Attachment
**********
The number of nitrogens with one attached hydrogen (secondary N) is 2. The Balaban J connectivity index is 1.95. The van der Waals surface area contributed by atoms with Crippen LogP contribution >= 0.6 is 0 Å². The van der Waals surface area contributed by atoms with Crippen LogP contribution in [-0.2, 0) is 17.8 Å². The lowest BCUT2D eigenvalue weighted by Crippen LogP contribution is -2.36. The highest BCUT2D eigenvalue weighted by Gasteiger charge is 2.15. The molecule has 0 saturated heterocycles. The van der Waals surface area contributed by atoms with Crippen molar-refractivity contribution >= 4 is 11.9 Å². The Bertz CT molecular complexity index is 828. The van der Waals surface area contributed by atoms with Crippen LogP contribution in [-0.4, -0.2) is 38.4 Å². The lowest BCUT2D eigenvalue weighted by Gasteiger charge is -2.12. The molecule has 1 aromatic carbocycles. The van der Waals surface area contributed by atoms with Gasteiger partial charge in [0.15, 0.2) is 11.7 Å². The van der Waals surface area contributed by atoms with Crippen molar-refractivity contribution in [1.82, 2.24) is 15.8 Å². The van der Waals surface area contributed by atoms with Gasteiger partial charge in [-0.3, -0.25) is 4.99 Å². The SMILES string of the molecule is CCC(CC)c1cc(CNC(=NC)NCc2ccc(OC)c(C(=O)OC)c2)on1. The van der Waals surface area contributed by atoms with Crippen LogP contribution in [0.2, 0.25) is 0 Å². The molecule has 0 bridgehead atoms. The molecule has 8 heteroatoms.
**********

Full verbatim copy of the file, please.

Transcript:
The number of nitrogens with one attached hydrogen (secondary N) is 2. The Balaban J connectivity index is 1.95. The van der Waals surface area contributed by atoms with Crippen LogP contribution >= 0.6 is 0 Å². The van der Waals surface area contributed by atoms with Crippen LogP contribution in [-0.2, 0) is 17.8 Å². The lowest BCUT2D eigenvalue weighted by Crippen LogP contribution is -2.36. The highest BCUT2D eigenvalue weighted by Gasteiger charge is 2.15. The molecule has 0 saturated heterocycles. The van der Waals surface area contributed by atoms with Crippen molar-refractivity contribution >= 4 is 11.9 Å². The Bertz CT molecular complexity index is 828. The van der Waals surface area contributed by atoms with Crippen LogP contribution in [-0.4, -0.2) is 38.4 Å². The lowest BCUT2D eigenvalue weighted by Gasteiger charge is -2.12. The molecule has 1 aromatic carbocycles. The van der Waals surface area contributed by atoms with Gasteiger partial charge in [0.15, 0.2) is 11.7 Å². The van der Waals surface area contributed by atoms with Crippen molar-refractivity contribution in [1.82, 2.24) is 15.8 Å². The van der Waals surface area contributed by atoms with Gasteiger partial charge in [-0.3, -0.25) is 4.99 Å². The SMILES string of the molecule is CCC(CC)c1cc(CNC(=NC)NCc2ccc(OC)c(C(=O)OC)c2)on1. The van der Waals surface area contributed by atoms with Crippen LogP contribution in [0.2, 0.25) is 0 Å². The molecule has 0 bridgehead atoms. The molecule has 8 heteroatoms.